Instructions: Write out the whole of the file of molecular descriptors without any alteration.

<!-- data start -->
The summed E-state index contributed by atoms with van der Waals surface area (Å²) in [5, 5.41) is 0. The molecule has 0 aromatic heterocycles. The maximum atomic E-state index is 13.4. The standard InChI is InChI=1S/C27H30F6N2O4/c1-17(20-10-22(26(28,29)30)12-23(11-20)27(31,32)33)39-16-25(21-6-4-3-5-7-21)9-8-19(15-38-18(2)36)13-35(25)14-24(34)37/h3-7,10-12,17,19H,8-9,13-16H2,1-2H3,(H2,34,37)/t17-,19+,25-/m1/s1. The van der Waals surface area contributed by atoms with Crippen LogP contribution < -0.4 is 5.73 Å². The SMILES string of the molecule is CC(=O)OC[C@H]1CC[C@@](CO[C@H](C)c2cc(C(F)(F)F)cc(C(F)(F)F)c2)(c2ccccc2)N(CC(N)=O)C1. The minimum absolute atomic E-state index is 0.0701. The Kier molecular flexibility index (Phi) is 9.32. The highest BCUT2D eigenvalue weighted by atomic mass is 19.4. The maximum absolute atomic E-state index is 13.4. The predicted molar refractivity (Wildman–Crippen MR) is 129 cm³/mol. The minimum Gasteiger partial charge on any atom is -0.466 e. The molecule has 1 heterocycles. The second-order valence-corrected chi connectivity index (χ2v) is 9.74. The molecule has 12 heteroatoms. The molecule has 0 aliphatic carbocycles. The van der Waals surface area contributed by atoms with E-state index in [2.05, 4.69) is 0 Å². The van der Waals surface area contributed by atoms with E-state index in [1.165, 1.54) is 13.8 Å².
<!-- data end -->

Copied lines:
The summed E-state index contributed by atoms with van der Waals surface area (Å²) in [5, 5.41) is 0. The molecule has 0 aromatic heterocycles. The maximum atomic E-state index is 13.4. The standard InChI is InChI=1S/C27H30F6N2O4/c1-17(20-10-22(26(28,29)30)12-23(11-20)27(31,32)33)39-16-25(21-6-4-3-5-7-21)9-8-19(15-38-18(2)36)13-35(25)14-24(34)37/h3-7,10-12,17,19H,8-9,13-16H2,1-2H3,(H2,34,37)/t17-,19+,25-/m1/s1. The van der Waals surface area contributed by atoms with Crippen LogP contribution < -0.4 is 5.73 Å². The SMILES string of the molecule is CC(=O)OC[C@H]1CC[C@@](CO[C@H](C)c2cc(C(F)(F)F)cc(C(F)(F)F)c2)(c2ccccc2)N(CC(N)=O)C1. The minimum absolute atomic E-state index is 0.0701. The Kier molecular flexibility index (Phi) is 9.32. The highest BCUT2D eigenvalue weighted by atomic mass is 19.4. The maximum absolute atomic E-state index is 13.4. The predicted molar refractivity (Wildman–Crippen MR) is 129 cm³/mol. The minimum Gasteiger partial charge on any atom is -0.466 e. The molecule has 1 heterocycles. The second-order valence-corrected chi connectivity index (χ2v) is 9.74. The molecule has 12 heteroatoms. The molecule has 0 aliphatic carbocycles. The van der Waals surface area contributed by atoms with E-state index in [2.05, 4.69) is 0 Å². The van der Waals surface area contributed by atoms with E-state index in [1.165, 1.54) is 13.8 Å².